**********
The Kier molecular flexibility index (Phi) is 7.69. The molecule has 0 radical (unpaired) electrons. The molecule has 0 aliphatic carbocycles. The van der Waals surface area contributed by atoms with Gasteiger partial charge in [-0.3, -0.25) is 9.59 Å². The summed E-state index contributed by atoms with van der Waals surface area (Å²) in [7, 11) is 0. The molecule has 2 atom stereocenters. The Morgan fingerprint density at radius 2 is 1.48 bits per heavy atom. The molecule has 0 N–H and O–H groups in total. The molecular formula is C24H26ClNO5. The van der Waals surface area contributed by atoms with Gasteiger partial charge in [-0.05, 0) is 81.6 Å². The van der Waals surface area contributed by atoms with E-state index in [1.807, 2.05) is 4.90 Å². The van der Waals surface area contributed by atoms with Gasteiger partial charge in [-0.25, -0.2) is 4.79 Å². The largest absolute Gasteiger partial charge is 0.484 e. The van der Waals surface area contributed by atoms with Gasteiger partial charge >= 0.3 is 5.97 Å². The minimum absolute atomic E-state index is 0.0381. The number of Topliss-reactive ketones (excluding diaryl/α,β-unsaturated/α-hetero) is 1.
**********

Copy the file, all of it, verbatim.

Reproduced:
The Kier molecular flexibility index (Phi) is 7.69. The molecule has 0 radical (unpaired) electrons. The molecule has 0 aliphatic carbocycles. The van der Waals surface area contributed by atoms with Gasteiger partial charge in [-0.3, -0.25) is 9.59 Å². The summed E-state index contributed by atoms with van der Waals surface area (Å²) in [7, 11) is 0. The molecule has 2 atom stereocenters. The Morgan fingerprint density at radius 2 is 1.48 bits per heavy atom. The molecule has 0 N–H and O–H groups in total. The molecular formula is C24H26ClNO5. The van der Waals surface area contributed by atoms with Gasteiger partial charge in [-0.05, 0) is 81.6 Å². The van der Waals surface area contributed by atoms with E-state index in [1.807, 2.05) is 4.90 Å². The van der Waals surface area contributed by atoms with Gasteiger partial charge in [-0.25, -0.2) is 4.79 Å². The largest absolute Gasteiger partial charge is 0.484 e. The van der Waals surface area contributed by atoms with Gasteiger partial charge >= 0.3 is 5.97 Å². The minimum absolute atomic E-state index is 0.0381. The number of Topliss-reactive ketones (excluding diaryl/α,β-unsaturated/α-hetero) is 1.